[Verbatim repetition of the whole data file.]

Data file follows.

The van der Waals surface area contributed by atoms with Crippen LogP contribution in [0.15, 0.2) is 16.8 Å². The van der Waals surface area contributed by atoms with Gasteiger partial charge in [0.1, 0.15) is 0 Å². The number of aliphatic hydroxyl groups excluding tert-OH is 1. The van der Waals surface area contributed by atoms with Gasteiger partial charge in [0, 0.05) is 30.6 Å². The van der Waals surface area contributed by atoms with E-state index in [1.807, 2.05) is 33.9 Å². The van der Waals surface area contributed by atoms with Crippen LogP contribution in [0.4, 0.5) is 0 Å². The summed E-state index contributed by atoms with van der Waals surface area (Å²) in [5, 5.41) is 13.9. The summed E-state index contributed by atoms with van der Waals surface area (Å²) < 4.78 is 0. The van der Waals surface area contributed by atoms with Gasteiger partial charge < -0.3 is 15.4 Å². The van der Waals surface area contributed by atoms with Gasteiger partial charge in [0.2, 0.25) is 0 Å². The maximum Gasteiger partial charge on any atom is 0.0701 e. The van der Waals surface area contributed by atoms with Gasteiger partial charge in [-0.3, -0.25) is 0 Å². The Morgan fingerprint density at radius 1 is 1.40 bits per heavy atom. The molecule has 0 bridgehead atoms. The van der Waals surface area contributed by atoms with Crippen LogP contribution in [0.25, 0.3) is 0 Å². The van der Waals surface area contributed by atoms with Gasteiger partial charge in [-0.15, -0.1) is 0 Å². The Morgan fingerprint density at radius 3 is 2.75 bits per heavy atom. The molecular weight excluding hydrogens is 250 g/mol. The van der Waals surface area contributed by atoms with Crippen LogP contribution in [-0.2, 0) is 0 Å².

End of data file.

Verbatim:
The van der Waals surface area contributed by atoms with Crippen LogP contribution in [0.15, 0.2) is 16.8 Å². The van der Waals surface area contributed by atoms with Gasteiger partial charge in [0.1, 0.15) is 0 Å². The number of aliphatic hydroxyl groups excluding tert-OH is 1. The van der Waals surface area contributed by atoms with Gasteiger partial charge in [0, 0.05) is 30.6 Å². The van der Waals surface area contributed by atoms with E-state index in [1.807, 2.05) is 33.9 Å². The van der Waals surface area contributed by atoms with Crippen LogP contribution in [0.4, 0.5) is 0 Å². The summed E-state index contributed by atoms with van der Waals surface area (Å²) in [5, 5.41) is 13.9. The summed E-state index contributed by atoms with van der Waals surface area (Å²) < 4.78 is 0. The van der Waals surface area contributed by atoms with Gasteiger partial charge < -0.3 is 15.4 Å². The van der Waals surface area contributed by atoms with Gasteiger partial charge in [0.2, 0.25) is 0 Å². The maximum Gasteiger partial charge on any atom is 0.0701 e. The van der Waals surface area contributed by atoms with Gasteiger partial charge in [-0.3, -0.25) is 0 Å². The Morgan fingerprint density at radius 1 is 1.40 bits per heavy atom. The molecule has 0 bridgehead atoms. The van der Waals surface area contributed by atoms with Crippen LogP contribution in [0.25, 0.3) is 0 Å². The van der Waals surface area contributed by atoms with Gasteiger partial charge in [-0.15, -0.1) is 0 Å². The Morgan fingerprint density at radius 3 is 2.75 bits per heavy atom. The molecular weight excluding hydrogens is 250 g/mol. The van der Waals surface area contributed by atoms with Crippen LogP contribution in [-0.2, 0) is 0 Å².